Like many islands in the Maldives, Laamu is secluded and serene. However, it is also near the Malé International Airport, and so visitors are able to get here quickly after a long flight. Villas literally stand on stilts and fan out across the edges or beachfront of the island, each offering a different take on nature’s finest blues and greens. Wander through this network of liveliness to find restaurants such as Leaf, a Mediterranean farm-to-table experience that uses ingredients grown in Laamu’s own gardens or on neighbouring islands. 

A Chill Bar at the edge of a reef where one can dip in for a snorkel and up for a cocktail is a refreshing experience, but for sea and nature lovers it has so much more to offer: exploring uninhabited islands, meandering undersea coral reefs and swimming alongside its multitude of colourful marine life, or even just lying there on its soft white sand, contemplating and reconnecting with the self. It’s an experience in danger of vanishing in our lifetime, much in the same way the coasts of the British Isles are also on the brink of extinction. 



The Swilcan Bridge on the Old Course’s 18th hole at St Andrews

More than 600 years of history that many believe also denotes the beginnings of golf is in danger of being lost within this century if nothing is done to stop carbon emissions that continuously erode the ozone layer that acts as a worldwide screen to the sun’s rays. 

Climate science research organisation Climate Central predicts that parts of St Andrews Links, considered the traditional “Home of Golf”, could be underwater within 30 years, and together with that, an age-old sporting legacy. 

In 2018 The R&A, one of golf’s governing bodies, launched Golf Course 2030, an initiative to address the challenges posed by global warming, with a particular focus on coastal change. “If you look at the landscape that we are in, it’s quite low-lying, it’s quite near the sea, and it is going to be vulnerable,” a spokesperson for St Andrews Links says. “Golf has been played here for 600 years. It should still be played here hundreds of years from now.”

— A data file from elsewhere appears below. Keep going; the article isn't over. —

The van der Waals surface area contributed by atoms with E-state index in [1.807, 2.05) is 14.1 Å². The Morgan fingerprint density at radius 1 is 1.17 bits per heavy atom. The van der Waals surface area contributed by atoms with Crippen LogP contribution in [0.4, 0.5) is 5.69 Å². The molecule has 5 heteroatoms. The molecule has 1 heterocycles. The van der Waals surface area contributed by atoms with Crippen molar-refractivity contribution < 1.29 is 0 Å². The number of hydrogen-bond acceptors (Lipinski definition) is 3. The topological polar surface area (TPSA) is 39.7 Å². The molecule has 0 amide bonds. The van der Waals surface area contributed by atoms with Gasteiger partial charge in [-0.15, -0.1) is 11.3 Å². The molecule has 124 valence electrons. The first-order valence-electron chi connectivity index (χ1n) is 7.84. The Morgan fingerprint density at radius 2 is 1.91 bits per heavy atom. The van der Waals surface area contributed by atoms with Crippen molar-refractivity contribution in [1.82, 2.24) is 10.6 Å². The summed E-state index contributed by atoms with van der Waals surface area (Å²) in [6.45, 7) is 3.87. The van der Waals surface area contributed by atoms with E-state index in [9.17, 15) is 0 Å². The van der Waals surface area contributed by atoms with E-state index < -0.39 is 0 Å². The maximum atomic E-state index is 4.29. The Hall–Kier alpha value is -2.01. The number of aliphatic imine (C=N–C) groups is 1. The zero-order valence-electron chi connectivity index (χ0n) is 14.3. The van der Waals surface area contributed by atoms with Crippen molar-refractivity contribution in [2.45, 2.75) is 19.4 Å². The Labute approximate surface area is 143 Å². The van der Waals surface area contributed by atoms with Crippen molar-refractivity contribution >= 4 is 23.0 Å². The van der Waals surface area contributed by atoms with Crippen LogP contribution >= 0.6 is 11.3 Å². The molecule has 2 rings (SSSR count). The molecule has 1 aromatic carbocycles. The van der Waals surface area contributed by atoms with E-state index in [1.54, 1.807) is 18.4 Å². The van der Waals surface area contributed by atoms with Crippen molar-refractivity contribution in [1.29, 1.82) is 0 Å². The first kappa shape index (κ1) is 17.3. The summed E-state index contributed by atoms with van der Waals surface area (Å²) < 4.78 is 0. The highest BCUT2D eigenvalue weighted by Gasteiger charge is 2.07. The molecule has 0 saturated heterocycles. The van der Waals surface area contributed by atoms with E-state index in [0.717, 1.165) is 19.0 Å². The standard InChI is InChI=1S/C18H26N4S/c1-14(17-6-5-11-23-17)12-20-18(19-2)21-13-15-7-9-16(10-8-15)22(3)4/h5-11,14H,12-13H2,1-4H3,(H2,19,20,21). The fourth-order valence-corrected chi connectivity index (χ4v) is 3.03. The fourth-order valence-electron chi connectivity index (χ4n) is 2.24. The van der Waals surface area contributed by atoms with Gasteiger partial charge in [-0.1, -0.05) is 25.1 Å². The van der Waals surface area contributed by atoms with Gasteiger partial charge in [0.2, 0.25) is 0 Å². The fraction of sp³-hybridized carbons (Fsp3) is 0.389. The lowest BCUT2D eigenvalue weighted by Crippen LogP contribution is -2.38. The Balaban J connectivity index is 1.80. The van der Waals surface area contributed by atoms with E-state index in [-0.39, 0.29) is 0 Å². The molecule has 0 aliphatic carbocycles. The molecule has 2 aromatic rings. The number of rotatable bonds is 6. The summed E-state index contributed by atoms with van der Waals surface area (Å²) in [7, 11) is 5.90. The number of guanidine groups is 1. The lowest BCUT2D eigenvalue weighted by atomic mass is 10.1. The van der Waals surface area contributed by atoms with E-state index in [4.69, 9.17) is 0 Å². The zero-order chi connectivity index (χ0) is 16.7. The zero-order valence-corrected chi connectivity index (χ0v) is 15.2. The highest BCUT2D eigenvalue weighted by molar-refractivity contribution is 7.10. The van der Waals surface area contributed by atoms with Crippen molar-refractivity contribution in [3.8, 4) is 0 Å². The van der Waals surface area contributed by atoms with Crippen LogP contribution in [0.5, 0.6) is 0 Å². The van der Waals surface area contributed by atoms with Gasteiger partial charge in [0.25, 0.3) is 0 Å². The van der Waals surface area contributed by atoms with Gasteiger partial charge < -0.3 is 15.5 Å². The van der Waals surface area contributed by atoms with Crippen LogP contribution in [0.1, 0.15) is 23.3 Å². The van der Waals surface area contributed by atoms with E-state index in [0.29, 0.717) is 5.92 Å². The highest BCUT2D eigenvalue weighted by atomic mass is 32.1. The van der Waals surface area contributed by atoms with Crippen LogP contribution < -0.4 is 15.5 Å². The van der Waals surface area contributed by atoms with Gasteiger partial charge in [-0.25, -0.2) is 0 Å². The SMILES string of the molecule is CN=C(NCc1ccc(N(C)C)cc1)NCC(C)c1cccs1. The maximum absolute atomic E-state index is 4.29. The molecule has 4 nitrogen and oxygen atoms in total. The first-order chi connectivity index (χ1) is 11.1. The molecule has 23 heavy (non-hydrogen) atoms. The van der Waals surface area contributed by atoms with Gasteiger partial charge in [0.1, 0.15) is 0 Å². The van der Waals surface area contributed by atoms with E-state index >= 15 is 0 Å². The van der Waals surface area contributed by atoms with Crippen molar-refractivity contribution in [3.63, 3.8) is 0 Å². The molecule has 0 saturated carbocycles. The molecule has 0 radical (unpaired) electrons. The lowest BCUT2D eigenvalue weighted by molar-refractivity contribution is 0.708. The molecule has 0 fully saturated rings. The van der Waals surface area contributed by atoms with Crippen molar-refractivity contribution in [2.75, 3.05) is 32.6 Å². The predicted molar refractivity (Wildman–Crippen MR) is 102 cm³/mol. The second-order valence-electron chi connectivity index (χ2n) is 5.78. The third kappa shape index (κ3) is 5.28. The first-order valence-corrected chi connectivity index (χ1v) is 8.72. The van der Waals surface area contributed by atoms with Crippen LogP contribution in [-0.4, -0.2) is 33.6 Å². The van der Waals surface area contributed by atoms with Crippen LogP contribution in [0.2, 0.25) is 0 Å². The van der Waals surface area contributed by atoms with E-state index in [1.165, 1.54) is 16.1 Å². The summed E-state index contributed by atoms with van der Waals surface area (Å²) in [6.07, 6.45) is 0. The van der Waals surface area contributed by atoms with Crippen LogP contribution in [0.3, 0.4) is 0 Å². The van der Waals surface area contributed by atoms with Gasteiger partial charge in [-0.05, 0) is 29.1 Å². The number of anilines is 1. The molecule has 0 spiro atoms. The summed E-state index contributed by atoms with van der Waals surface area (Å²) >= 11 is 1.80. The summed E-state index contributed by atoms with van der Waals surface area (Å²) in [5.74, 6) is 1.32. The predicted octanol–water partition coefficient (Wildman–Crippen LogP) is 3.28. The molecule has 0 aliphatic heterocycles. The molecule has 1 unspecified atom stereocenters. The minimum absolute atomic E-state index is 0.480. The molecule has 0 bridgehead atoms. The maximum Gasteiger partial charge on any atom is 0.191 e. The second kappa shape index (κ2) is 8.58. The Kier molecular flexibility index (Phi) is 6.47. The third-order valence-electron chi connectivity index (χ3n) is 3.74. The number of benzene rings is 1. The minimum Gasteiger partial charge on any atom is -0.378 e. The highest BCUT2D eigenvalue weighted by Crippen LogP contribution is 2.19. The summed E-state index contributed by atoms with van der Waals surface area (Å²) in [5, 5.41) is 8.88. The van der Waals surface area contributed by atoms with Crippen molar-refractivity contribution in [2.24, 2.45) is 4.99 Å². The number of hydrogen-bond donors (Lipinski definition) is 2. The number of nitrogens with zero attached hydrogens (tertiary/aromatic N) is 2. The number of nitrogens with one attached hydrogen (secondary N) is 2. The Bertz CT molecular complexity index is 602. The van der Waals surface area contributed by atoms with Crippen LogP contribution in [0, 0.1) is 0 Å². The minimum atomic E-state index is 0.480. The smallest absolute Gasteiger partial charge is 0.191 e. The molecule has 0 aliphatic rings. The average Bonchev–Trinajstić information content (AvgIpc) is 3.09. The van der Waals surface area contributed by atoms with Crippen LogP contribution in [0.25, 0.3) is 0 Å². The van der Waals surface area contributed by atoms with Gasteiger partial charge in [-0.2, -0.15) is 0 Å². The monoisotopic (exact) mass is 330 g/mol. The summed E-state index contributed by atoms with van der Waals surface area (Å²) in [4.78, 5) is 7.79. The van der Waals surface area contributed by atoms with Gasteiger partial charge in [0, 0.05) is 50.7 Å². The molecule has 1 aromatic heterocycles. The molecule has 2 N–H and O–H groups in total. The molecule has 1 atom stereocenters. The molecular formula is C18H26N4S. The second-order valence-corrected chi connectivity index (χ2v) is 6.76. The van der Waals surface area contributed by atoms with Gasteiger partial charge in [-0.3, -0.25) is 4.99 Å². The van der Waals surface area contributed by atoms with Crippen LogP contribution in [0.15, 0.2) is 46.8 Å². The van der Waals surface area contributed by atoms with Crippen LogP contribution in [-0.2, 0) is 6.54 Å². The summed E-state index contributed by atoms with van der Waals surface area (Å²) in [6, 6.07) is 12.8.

Old Course St Andrews

For those fortunate enough to get a spot on the Old Course, stepping up to that first tee is an awe-inspiring experience, one wracked with nerves and haunted by the ghost of golf pioneer Old Tom Morris. In that moment the greater consciousness of hundreds of years and thousands of like-minded sojourners who have stood at that same spot, feeling that same tinge of excitement and fear, will envelop you. 

Now, imagine yourself traversing the world famous Swilcan Bridge, past the Valley of Sin and towards the 18th green, and wondering where this will be in 30 years. It is a frightful thought for all golfers but one that can very well happen if the warming planet continues to erode the natural dunes that have shaped the 600-year-old links. 

So why are we experiencing climate change? The northern reaches of the planet hold the answers. 



The Arctic polar region is comprised in part by sea ice that forms, expands, and melts throughout the year. But when carbon and pollutants are trapped in our atmosphere, they block the heat of the sun from being reflected back into space, and thus gradually warm the Arctic. This cycle of warming and melting disrupts sea ice composition and ocean circulation, thereby leading to changes in global climate. Even a small increase in temperature can lead to greater warming over time, making the polar regions the most sensitive areas to climate change on Earth. The first to feel the full impact? Coastal lands like the Maldives and the Scottish linksland.